BA had attempted to block industrial action over a pay dispute after the British Airline Pilots’ Association (Balpa) announced its members backed the move by more than nine to one, on a turnout of 90%.
BA claims the strikes are designed to cause “the maximum in disruption” and could cost the airline up to £40 million a day.
On Tuesday, BA applied for an interim injunction to prevent strike action by pilots based at Heathrow and Gatwick, arguing that Balpa’s ballots did not comply with trade union law.
Following a hearing in London, Mrs Justice Elisabeth Laing dismissed BA’s application for a temporary injunction, ruling that Balpa was “more likely than not” to establish at a full trial that its strike ballots were properly issued.
ITV News Correspondent Juliett Bremner on what we know about when the strikes could happen
Unite said the action follows the rejection of an 18-month pay offer amounting to £3.75 extra a day for the lowest paid.
The union claimed there is growing frustration over pay disparities between workers doing the same job, as well as the "massive" pay package earned by Heathrow chief executive John Holland-Kaye, whose basic remuneration rose from £2.1 million in 2017 to £4.2 million last year.
In the British Airways case, a High Court judge gave permission for an appeal against her ruling, which could be heard by the Court of Appeal as early as this Friday or at the start of the following week.
Balpa agreed to give an undertaking to the court that they would not issue a notice of industrial action pending the outcome of any appeal.
In a statement after the ruling, a BA spokesman said: “We are very disappointed with today’s decision. We will continue to pursue every avenue to protect the holidays of thousands of our customers this summer."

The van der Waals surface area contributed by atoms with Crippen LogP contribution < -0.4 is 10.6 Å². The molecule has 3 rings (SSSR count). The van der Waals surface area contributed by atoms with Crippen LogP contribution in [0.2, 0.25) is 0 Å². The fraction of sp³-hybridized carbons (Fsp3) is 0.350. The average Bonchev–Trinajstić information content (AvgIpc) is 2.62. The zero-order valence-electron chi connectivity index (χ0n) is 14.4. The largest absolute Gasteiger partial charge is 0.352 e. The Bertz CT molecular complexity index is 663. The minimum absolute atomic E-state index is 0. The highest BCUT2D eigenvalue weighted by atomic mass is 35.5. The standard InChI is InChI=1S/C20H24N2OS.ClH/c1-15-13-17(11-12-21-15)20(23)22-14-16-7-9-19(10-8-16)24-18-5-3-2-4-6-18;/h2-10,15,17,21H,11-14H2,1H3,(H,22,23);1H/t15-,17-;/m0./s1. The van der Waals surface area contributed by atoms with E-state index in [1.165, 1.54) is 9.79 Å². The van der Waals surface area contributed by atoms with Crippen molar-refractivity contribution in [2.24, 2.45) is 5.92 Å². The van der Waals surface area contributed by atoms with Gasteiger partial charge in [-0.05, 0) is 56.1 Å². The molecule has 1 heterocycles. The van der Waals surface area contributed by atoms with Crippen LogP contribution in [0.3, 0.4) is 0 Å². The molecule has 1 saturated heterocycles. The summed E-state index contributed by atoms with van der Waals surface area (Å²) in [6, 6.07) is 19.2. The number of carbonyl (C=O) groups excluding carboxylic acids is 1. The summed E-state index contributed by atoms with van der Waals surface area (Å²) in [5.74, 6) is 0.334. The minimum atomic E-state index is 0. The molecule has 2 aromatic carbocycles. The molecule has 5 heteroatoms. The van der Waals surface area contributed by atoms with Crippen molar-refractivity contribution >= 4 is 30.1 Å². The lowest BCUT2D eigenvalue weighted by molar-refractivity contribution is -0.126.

In a statement, Balpa general secretary Brian Strutton said: “While we’re pleased with the judge’s decision, we’re frustrated that time has been wasted.
“BA could have spent this time coming back to the negotiating table instead of trying – and failing – to tie us up in legal knots.
“This delay will now continue with BA seeking to appeal against the High Court’s decision."
He added: "The company itself has admitted that even one day of strike action would cost more than what our pilots are asking for, so the ball really is in their court here, to look after their pilots and ensure the hardworking public get to continue their holidays as planned."
BA’s barrister John Cavanagh QC earlier told the court that Balpa had not provided a list of the categories of employees who had been balloted, and did not indicate when the strike action would take place. He said it was “likely to commence on or about August 7”.
Mr Cavanagh said: “There can be no doubt that the timing of the action is deliberate and designed to cause the maximum in financial loss and disruption for BA, and the maximum in disruption and hardship for BA’s passengers (and those they are going to visit), plus business partners and other employees.
“The action is due to commence in peak holiday period, in the middle of school summer holidays, and at the busiest time of BA’s year.”
He said there was “no doubt that if the industrial action takes place there will be very grave disruption indeed”.
Mr Cavanagh added: “It is impossible accurately to assess BA’s financial loss if the industrial action were to go ahead, save that it will be very substantial indeed, running to £30-40 million per day.”
Balpa’s barrister Simon Cheetham QC argued that trade unions have “a degree of discretion as to how it categorises workers”, and that Balpa “was only required to set out general job categories”.
He said the level of detail BA argued Balpa was required to provide amounted to “a disproportionate interference with the right to strike”.
Mr Cheetham added that Balpa had not yet decided when strike action would take place, and that the union “wishes to have the power to call industrial action at any time during the period between August 7 and January 21 (2020), the maximum period during which the ballot is valid”.